A member of the first Jamaican women's bobsleigh team to compete at the Winter Olympic Games failed a drugs test the month before Pyeongchang 2018, it has been revealed.
Jamaica Bobsleigh and Skeleton Federation (JBSF) President Christian Stokes confirmed to Reuters that one of their athletes had tested positive for a banned substance in January.
They then went on to represent the country at last month's Games in Pyeongchang despite the positive test.
The identity of the athlete has not yet been announced but Stokes said they had been officially notified.
American-born driver Jazmine Fenlator-Victorian and former track sprinter Carrie Russell were the members of the two-woman team which finished 19th.
"Well, we got a notification that one our athletes returned an adverse analytical finding and we’re very much in a process," Stokes told Reuters.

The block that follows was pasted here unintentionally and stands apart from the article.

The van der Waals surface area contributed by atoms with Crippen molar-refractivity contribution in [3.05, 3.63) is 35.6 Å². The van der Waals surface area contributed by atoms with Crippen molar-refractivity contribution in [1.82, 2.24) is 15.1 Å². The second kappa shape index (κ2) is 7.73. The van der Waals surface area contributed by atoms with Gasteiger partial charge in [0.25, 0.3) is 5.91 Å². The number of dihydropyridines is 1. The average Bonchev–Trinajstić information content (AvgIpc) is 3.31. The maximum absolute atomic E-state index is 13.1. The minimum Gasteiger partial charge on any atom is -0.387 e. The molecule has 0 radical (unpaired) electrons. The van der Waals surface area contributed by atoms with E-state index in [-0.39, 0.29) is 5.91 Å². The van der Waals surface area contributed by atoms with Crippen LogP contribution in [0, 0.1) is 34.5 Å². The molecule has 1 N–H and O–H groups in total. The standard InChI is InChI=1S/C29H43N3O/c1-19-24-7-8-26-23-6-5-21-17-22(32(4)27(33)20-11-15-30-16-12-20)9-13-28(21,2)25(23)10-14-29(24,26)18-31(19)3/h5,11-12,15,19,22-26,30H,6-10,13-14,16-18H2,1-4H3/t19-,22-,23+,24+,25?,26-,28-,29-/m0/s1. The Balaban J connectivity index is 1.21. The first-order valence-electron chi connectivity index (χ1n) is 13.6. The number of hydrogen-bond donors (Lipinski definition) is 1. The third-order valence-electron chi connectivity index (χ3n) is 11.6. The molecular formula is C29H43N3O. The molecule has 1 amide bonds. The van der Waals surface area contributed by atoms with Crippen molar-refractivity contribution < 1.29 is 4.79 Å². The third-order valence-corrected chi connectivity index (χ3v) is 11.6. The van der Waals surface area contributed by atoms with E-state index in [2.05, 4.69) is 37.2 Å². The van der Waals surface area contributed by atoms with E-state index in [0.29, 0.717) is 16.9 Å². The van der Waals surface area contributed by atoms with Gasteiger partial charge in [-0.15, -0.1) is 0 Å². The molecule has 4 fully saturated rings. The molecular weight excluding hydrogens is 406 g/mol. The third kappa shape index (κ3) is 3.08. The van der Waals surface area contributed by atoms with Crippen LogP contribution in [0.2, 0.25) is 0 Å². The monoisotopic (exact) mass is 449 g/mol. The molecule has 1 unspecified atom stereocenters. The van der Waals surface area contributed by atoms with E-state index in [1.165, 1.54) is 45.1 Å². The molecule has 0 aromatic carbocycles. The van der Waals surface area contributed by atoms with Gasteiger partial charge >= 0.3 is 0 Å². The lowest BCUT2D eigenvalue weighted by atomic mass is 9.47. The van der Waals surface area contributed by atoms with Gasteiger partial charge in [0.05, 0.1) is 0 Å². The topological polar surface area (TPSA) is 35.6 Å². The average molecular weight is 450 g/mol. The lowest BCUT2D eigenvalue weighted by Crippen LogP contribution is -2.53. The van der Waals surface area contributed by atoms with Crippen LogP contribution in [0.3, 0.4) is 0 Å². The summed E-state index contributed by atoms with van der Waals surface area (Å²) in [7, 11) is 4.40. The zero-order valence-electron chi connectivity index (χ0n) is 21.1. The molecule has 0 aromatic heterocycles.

"Early days yet, but what I will say in all the circumstances, we are confident we will end with a positive outcome."
It has been claimed that the athlete in question tested positive for clenbuterol, a banned anabolic steroid.
Reports claim the A sample showed traces of the drug and the B sample had not yet been tested.
A documentary by German broadcaster ARD last year revealed minimal traces of clenbuterol were found in samples provided by Jamaican sprinters at the 2008 Olympic Games in Beijing.
Athletes have previously tested positive for the substance as a result of contaminated meat.
"I’m not at liberty to discuss the substance itself, but just to say that the [banned] list is long and there are many ways to end up with substances in your system, on purpose or inadvertently or simple by going about your daily life," added Stokes, a member of the Jamaican team that competed at the 1988 Winter Olympic Games in Calgary, inspiring the cult Hollywood movie Cool Runnings.
"So we are assessing what our particular situation is."
The news marks another setback for the Jamaican women's bobsleigh team, who were on the brink of withdrawing from Pyeongchang 2018 following a row with former coach Sandra Kiriasis.
The German resigned in the days leading up to the bobsleigh event after a dispute with the JBSF.
She claimed she legally owned the rights to the sled, which threw Jamaica's participation into doubt.
Beer company Red Stripe then stepped in and offered to pay for a new sled for the team.